Dyspnea: the heart or the lungs? Differentiation at bedside by use of the simple Valsalva maneuver

Chest. 1984 Jan;85(1):59-64. doi: 10.1378/chest.85.1.59.


Thirty-seven patients with dyspnea, clinical chronic obstructive pulmonary disease and abnormal pulmonary function tests demonstrating an obstructive airways pattern underwent six-foot posteroanterior chest radiography, radionuclide ventriculography and sphygmomanometer-monitored arterial pressure response during a bedside Valsalva maneuver. Patients could be separated into three groups (square wave, absent overshoot, sinusoidal) on the basis of their Valsalva response which corresponded to left ventricular ejection fractions on radionuclide ventriculography of 0.19 +/- 0.05, 0.42 +/- 0.20, 0.64 +/- 0.13 (p less than 0.005 for differences between all group means). Pulmonary function test results and a detailed patient history could not accurately separate patients with primary pulmonary dyspnea from those with concomitant left ventricular dysfunction (ejection fraction less than 0.50). In this population of patients, however, both the sensitivity (88 percent) and predictive value (88 percent) for the presence of left ventricular dysfunction of an abnormal (square wave or absent overshoot) systolic arterial pressure response during Valsalva maneuver were high. Thus, in dyspneic subjects with clinical evidence of chronic obstructive airways disease, concomitant left ventricular dysfunction can be accurately diagnosed using the simple Valsalva maneuver without sophisticated equipment or highly trained personnel.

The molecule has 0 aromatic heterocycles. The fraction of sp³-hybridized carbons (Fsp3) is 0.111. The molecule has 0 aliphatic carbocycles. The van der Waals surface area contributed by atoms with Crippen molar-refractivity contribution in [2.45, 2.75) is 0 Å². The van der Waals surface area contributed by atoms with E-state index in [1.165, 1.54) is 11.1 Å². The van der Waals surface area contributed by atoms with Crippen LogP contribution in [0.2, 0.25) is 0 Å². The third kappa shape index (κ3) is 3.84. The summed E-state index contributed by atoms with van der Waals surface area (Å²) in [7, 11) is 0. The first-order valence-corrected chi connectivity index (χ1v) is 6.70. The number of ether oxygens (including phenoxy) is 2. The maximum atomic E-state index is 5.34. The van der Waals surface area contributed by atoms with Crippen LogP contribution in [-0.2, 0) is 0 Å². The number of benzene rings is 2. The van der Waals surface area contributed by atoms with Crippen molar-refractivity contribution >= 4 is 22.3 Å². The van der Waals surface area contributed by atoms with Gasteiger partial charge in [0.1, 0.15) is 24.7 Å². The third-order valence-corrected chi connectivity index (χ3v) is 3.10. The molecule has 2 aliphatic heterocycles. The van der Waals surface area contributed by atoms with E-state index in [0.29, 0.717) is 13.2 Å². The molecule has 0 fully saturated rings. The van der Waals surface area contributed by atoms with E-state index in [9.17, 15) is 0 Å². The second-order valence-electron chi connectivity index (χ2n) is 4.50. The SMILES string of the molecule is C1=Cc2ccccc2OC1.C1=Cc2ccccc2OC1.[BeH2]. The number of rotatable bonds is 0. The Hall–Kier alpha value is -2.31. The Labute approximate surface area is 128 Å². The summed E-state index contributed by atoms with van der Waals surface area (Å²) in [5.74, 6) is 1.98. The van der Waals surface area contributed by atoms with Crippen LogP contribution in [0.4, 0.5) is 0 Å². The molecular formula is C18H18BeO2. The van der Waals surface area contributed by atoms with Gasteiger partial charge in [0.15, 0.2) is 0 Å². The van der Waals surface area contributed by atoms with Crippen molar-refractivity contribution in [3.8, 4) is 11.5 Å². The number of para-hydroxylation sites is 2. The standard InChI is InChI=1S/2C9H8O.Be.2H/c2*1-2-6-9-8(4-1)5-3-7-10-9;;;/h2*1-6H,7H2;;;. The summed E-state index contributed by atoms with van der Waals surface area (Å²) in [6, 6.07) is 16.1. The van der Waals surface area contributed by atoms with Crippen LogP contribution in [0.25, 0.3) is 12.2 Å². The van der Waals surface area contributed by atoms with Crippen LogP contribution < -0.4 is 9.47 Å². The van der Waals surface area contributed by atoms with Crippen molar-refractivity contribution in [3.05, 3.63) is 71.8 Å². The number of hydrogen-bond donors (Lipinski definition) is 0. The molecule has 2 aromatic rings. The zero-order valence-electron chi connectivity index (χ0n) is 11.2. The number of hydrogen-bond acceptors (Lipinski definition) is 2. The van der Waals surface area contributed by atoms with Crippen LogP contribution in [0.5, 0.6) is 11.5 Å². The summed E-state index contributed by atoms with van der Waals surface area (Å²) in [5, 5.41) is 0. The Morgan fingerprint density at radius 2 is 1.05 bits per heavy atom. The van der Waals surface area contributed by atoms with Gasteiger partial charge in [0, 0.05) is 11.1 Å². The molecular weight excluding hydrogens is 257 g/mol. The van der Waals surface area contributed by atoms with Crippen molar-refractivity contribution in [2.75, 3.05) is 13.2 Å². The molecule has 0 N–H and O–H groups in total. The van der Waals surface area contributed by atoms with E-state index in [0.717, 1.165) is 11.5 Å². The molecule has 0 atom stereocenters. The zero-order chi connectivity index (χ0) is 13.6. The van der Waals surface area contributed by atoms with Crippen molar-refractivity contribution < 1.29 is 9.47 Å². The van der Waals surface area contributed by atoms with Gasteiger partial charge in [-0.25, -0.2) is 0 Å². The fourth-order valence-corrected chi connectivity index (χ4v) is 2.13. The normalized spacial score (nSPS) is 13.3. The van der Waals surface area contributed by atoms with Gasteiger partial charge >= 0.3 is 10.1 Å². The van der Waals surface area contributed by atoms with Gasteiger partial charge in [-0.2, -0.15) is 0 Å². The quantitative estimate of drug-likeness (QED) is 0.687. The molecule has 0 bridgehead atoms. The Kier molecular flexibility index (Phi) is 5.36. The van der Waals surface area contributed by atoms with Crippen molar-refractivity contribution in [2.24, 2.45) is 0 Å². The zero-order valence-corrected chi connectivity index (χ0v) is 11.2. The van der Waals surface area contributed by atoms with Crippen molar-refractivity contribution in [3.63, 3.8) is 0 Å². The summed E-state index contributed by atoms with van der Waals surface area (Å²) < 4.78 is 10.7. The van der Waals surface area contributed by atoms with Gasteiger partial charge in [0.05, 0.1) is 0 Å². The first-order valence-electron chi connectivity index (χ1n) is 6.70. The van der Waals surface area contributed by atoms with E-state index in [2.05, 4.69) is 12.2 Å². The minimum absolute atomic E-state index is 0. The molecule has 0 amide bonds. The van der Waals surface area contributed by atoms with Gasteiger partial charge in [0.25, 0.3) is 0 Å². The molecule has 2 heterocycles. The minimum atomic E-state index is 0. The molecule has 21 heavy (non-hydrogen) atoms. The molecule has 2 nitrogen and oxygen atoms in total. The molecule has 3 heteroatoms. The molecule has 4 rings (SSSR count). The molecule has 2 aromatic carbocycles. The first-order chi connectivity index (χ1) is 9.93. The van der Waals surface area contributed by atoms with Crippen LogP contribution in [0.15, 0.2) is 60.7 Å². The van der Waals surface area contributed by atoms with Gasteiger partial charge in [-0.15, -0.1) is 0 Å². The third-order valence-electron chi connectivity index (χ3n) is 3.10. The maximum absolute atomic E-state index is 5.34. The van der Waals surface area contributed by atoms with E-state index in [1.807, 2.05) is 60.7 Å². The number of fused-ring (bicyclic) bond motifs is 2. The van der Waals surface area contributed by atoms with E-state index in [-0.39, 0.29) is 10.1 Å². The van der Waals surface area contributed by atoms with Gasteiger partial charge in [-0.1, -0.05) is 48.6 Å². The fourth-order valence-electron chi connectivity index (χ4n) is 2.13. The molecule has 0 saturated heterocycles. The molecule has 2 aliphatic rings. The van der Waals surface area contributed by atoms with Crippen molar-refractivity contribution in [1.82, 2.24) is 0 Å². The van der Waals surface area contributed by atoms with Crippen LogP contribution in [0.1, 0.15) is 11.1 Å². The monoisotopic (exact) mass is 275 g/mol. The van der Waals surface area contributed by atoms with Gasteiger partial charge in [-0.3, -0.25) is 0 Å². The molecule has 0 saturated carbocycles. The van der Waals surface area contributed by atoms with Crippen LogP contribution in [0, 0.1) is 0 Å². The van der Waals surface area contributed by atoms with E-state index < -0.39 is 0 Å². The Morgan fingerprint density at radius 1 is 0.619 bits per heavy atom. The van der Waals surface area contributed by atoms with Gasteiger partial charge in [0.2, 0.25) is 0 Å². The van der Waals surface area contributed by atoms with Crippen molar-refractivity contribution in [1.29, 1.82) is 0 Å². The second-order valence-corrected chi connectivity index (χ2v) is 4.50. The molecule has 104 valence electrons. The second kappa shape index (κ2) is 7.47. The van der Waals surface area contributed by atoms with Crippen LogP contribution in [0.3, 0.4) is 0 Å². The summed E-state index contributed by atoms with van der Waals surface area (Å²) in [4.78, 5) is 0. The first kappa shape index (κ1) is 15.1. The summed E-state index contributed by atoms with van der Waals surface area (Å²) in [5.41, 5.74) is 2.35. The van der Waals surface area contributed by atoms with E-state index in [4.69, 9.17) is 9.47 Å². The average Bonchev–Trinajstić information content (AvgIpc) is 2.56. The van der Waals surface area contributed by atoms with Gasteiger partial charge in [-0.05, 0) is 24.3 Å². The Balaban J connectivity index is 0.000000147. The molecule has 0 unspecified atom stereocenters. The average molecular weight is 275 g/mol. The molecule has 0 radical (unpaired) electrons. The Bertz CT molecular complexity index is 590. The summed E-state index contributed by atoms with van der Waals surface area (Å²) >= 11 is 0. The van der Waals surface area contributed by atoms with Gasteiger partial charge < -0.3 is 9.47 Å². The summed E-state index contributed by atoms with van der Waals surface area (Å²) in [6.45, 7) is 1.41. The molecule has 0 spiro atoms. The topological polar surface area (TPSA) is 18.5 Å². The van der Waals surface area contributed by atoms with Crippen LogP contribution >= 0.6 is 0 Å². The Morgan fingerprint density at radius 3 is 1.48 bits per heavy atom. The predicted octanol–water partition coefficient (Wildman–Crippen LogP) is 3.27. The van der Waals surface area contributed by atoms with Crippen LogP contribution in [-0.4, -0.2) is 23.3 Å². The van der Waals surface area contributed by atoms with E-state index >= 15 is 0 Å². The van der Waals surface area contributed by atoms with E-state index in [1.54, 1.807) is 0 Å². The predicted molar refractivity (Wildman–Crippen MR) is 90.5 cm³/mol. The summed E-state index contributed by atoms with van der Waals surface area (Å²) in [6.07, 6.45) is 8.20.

MeSH terms

  • Adult
  • Aged
  • Diagnosis, Differential
  • Dyspnea / diagnosis*
  • Dyspnea, Paroxysmal / diagnosis*
  • Female
  • Humans
  • Lung Diseases, Obstructive / diagnosis
  • Male
  • Middle Aged
  • Stroke Volume
  • Valsalva Maneuver*